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Enhancing Nutrition in Late-Stage Alzheimer's Disease

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Updated May 22, 2008

Photo © Administration on Aging

Photo © Administration on Aging

We all require adequate nutrition and hydration in order to stay healthy, but those with late-stage Alzheimer's disease are at a higher risk for malnutrition because of problems with eating and swallowing. Additionally, those with swallowing difficulties can breathe liquids or food particles into the airway and lungs, putting them at an increased risk for developing pneumonia. If your loved one has late-stage Alzheimer's, the following strategies can help him or her eat and drink safely:

  • Create a calm, quiet eating environment. It might be tempting to turn on the TV or radio while helping your relative eat, but the noise can be distracting for those with late-stage Alzheimer's. Have your loved one eat in a calm, quiet place, using a simple table setting if he can still use utensils.

  • Make sure your relative is comfortably seated. She should be seated upright while eating and should stay upright for at least 30 minutes after eating in order to aid digestion.

  • Be patient and adaptable. Eating will take longer during the late stage of Alzheimer's disease, so try to allow plenty of time for meals. Over time, you might have to make adjustments to your loved one's changes in food preference or amount of desired food. People with late-stage Alzheimer's sometimes eat more if they're offered smaller meals or snacks throughout the day, rather than three larger meals.

  • Choose easy-to-swallow foods. Provide soft foods that are easy to chew and swallow, such as pudding and mashed potatoes. Bite-size and finger foods, such as cubes of cheese, also work well. If your relative no longer eats solid food, try mashing it up or pureeing it in a blender.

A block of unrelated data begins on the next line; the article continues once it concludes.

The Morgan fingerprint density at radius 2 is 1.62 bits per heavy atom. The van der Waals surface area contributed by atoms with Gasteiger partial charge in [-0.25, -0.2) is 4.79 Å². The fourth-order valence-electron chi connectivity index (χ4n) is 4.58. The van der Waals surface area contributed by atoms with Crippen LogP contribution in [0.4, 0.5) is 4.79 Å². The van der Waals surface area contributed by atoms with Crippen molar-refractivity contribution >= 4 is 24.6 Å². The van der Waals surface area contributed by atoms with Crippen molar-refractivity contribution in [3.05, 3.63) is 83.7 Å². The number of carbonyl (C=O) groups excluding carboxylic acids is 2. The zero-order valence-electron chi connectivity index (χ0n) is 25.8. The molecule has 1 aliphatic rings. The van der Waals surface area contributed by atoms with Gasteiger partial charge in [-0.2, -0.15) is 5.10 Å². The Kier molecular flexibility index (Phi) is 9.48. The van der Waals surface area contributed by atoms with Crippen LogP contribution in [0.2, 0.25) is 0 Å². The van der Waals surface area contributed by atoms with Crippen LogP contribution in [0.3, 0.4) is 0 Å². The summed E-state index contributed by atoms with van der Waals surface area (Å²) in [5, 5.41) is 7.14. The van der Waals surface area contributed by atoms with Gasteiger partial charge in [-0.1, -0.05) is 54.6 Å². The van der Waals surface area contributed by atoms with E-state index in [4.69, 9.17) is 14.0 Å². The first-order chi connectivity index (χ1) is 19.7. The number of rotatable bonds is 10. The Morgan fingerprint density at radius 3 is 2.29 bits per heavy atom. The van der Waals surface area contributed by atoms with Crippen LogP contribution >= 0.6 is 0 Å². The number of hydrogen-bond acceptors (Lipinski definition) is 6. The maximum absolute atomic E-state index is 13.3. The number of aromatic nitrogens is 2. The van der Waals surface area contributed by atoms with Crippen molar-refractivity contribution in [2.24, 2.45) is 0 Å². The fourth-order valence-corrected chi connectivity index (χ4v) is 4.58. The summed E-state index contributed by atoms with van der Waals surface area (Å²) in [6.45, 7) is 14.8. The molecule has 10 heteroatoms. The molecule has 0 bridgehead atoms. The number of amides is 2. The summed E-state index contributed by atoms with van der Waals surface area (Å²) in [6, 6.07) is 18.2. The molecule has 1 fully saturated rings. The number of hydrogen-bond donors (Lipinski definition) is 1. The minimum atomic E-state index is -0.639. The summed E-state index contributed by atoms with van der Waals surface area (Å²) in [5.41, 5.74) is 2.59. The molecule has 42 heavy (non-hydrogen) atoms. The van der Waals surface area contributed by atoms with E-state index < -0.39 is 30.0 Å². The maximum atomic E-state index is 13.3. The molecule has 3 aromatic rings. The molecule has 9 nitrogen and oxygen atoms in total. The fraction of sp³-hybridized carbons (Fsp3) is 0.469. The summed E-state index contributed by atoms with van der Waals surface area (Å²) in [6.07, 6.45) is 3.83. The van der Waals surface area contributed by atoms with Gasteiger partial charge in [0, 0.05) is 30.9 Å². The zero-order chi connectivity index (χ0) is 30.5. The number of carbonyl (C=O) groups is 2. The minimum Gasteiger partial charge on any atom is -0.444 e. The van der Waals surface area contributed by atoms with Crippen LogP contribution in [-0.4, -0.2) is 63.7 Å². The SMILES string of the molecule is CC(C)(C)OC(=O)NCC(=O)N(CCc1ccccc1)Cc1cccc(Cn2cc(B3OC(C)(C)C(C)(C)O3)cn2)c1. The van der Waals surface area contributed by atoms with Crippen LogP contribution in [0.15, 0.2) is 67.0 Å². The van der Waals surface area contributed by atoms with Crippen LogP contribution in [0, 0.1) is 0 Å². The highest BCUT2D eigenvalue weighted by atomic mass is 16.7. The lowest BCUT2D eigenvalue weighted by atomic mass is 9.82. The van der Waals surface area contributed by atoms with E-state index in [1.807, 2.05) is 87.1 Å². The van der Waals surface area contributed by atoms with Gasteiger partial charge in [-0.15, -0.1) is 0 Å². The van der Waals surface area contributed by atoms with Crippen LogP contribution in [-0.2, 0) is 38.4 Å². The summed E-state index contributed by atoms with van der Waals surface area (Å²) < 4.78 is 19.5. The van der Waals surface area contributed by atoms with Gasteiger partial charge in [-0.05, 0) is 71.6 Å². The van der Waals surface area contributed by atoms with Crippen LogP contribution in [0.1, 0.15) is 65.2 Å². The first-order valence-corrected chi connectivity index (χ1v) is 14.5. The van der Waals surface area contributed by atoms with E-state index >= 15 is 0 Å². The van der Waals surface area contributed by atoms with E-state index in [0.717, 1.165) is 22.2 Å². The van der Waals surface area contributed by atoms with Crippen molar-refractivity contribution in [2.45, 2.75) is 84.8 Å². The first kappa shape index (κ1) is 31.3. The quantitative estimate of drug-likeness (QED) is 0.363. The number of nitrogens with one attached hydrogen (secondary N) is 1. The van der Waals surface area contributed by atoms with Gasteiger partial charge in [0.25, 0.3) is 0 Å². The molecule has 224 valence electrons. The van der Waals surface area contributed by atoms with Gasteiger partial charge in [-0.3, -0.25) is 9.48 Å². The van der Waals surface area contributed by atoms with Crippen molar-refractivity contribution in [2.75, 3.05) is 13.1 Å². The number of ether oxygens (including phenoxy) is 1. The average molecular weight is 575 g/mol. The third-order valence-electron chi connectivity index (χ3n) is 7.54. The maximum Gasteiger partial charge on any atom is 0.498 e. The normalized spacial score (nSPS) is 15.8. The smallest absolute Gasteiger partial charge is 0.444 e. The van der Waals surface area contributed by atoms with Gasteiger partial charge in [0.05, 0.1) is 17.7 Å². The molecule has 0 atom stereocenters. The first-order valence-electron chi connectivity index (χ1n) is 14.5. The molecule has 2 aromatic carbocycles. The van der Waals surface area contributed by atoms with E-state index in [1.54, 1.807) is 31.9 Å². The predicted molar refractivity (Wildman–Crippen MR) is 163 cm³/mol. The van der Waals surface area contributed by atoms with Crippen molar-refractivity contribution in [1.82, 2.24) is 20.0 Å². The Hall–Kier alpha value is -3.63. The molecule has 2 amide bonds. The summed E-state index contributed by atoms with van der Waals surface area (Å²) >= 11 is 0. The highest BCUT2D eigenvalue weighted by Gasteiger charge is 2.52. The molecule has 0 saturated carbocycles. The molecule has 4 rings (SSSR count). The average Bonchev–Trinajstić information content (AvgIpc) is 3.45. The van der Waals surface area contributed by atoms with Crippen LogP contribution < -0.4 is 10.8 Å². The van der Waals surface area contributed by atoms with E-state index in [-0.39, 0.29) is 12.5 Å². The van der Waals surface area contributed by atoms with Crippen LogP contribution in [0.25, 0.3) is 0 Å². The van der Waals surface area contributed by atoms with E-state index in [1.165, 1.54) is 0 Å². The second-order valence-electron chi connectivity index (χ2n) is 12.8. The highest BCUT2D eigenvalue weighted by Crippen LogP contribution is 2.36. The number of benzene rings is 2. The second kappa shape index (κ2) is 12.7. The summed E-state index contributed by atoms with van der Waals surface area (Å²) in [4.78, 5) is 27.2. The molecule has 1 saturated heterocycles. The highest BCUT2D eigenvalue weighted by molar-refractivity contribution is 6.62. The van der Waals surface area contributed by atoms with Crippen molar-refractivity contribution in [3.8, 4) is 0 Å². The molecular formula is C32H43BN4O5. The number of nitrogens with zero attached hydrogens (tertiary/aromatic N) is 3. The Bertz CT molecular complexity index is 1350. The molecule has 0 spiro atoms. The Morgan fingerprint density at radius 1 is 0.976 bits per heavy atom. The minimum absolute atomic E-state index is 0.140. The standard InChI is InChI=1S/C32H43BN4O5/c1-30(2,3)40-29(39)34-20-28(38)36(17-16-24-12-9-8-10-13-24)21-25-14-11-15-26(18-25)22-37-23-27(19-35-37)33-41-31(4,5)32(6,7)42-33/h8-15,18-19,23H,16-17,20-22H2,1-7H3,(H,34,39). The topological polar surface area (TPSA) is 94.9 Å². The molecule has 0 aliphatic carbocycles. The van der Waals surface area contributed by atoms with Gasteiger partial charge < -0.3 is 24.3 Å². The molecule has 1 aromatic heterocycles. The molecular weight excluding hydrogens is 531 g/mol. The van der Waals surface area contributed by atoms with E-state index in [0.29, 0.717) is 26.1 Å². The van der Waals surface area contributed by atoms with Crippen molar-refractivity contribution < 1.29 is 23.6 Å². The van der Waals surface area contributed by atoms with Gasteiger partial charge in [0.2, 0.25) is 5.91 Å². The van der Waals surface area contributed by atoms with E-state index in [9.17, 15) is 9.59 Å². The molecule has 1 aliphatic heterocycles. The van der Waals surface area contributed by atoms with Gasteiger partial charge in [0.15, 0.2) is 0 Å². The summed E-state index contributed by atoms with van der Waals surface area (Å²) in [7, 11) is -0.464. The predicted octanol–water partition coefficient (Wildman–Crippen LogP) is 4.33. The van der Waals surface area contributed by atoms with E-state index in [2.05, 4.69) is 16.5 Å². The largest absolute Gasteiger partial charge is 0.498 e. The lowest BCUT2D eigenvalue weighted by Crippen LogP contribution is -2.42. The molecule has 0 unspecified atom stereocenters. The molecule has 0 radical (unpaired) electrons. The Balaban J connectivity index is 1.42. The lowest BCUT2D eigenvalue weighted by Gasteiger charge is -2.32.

• Encourage fluids. Alzheimer's disease sometimes affects people's ability to realize they're thirsty, so it's important to provide frequent opportunities to drink liquids. If swallowing water is difficult, try offering fruit or vegetable juice, soup or yogurt, which are all water-based. You can also try thickening liquids by adding cornstarch or unflavored gelatin.

  • Be prepared for choking problems. Since late-stage Alzheimer's often includes swallowing problems, coughing and choking are serious risks during meals. Learn how to do the Heimlich maneuver and be prepared for choking emergencies.

  • Encourage, then help. Even during late-stage Alzheimer's, some people can still feed themselves to some degree when given cues and encouragement. Try guiding your loved one through the first bite and see if this prompts self-feeding. If your relative can't feed himself, offer food and beverages slowly, making sure that everything is swallowed before offering the next bite or drink. Reminders to chew and swallow can move the process along.

  • Get referrals for speech and swallowing therapists. Your primary care doctor can guide you to these therapists, who can watch your relative swallow and make further recommendations regarding how to swallow and what types of foods are appropriate for them at this stage.

Sources:

Alzheimer's Association (2005). Late-stage care: Providing care and comfort during the late stage of Alzheimer's disease. Chicago, IL: Author.

Mace, N. L., & Rabins, P. V. (2006). The 36-hour day: A family guide to caring for people with Alzheimer disease, other dementias, and memory loss in later life (4th ed.). Baltimore, MD: Johns Hopkins University Press.

National Institutes of Health (2008). End of life: Helping with comfort and care (NIH Publication No. 08-6036). Washington, DC: U.S. Government Printing Office.

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